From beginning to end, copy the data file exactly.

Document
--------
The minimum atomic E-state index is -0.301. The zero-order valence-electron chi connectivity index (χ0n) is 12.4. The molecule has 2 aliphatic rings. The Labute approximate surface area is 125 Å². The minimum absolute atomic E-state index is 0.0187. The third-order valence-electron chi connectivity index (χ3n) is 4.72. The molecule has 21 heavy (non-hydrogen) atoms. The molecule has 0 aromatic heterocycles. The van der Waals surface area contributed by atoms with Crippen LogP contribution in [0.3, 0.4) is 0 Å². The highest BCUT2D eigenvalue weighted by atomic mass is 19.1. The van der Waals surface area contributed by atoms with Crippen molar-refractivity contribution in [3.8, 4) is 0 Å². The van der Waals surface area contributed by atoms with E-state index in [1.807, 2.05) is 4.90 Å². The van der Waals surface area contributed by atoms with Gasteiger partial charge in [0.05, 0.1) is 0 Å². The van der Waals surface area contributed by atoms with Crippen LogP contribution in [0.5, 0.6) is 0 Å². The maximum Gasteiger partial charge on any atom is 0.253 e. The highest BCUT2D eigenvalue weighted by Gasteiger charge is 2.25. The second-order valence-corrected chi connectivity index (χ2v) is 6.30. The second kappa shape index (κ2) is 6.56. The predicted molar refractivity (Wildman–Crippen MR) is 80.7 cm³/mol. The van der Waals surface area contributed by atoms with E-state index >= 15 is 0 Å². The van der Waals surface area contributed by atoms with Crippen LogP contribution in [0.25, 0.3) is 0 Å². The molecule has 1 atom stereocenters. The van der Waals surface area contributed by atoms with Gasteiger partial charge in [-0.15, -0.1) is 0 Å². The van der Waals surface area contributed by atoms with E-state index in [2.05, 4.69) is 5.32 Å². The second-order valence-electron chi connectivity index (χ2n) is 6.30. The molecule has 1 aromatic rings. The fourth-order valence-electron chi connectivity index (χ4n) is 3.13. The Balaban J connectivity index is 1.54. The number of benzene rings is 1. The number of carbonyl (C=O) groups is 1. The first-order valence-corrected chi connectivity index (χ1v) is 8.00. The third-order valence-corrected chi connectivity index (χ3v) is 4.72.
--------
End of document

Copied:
The minimum atomic E-state index is -0.301. The zero-order valence-electron chi connectivity index (χ0n) is 12.4. The molecule has 2 aliphatic rings. The Labute approximate surface area is 125 Å². The minimum absolute atomic E-state index is 0.0187. The third-order valence-electron chi connectivity index (χ3n) is 4.72. The molecule has 21 heavy (non-hydrogen) atoms. The molecule has 0 aromatic heterocycles. The van der Waals surface area contributed by atoms with Crippen LogP contribution in [0.3, 0.4) is 0 Å². The highest BCUT2D eigenvalue weighted by atomic mass is 19.1. The van der Waals surface area contributed by atoms with Crippen molar-refractivity contribution in [3.8, 4) is 0 Å². The van der Waals surface area contributed by atoms with E-state index in [1.807, 2.05) is 4.90 Å². The van der Waals surface area contributed by atoms with Gasteiger partial charge in [0.05, 0.1) is 0 Å². The van der Waals surface area contributed by atoms with Crippen LogP contribution in [0.5, 0.6) is 0 Å². The maximum Gasteiger partial charge on any atom is 0.253 e. The highest BCUT2D eigenvalue weighted by Gasteiger charge is 2.25. The second-order valence-corrected chi connectivity index (χ2v) is 6.30. The second kappa shape index (κ2) is 6.56. The predicted molar refractivity (Wildman–Crippen MR) is 80.7 cm³/mol. The van der Waals surface area contributed by atoms with E-state index >= 15 is 0 Å². The van der Waals surface area contributed by atoms with Crippen LogP contribution in [0.25, 0.3) is 0 Å². The molecule has 1 atom stereocenters. The van der Waals surface area contributed by atoms with Gasteiger partial charge in [-0.15, -0.1) is 0 Å². The van der Waals surface area contributed by atoms with E-state index in [2.05, 4.69) is 5.32 Å². The second-order valence-electron chi connectivity index (χ2n) is 6.30. The molecule has 1 aromatic rings. The fourth-order valence-electron chi connectivity index (χ4n) is 3.13. The Balaban J connectivity index is 1.54. The number of benzene rings is 1. The number of carbonyl (C=O) groups is 1. The first-order valence-corrected chi connectivity index (χ1v) is 8.00. The third-order valence-corrected chi connectivity index (χ3v) is 4.72.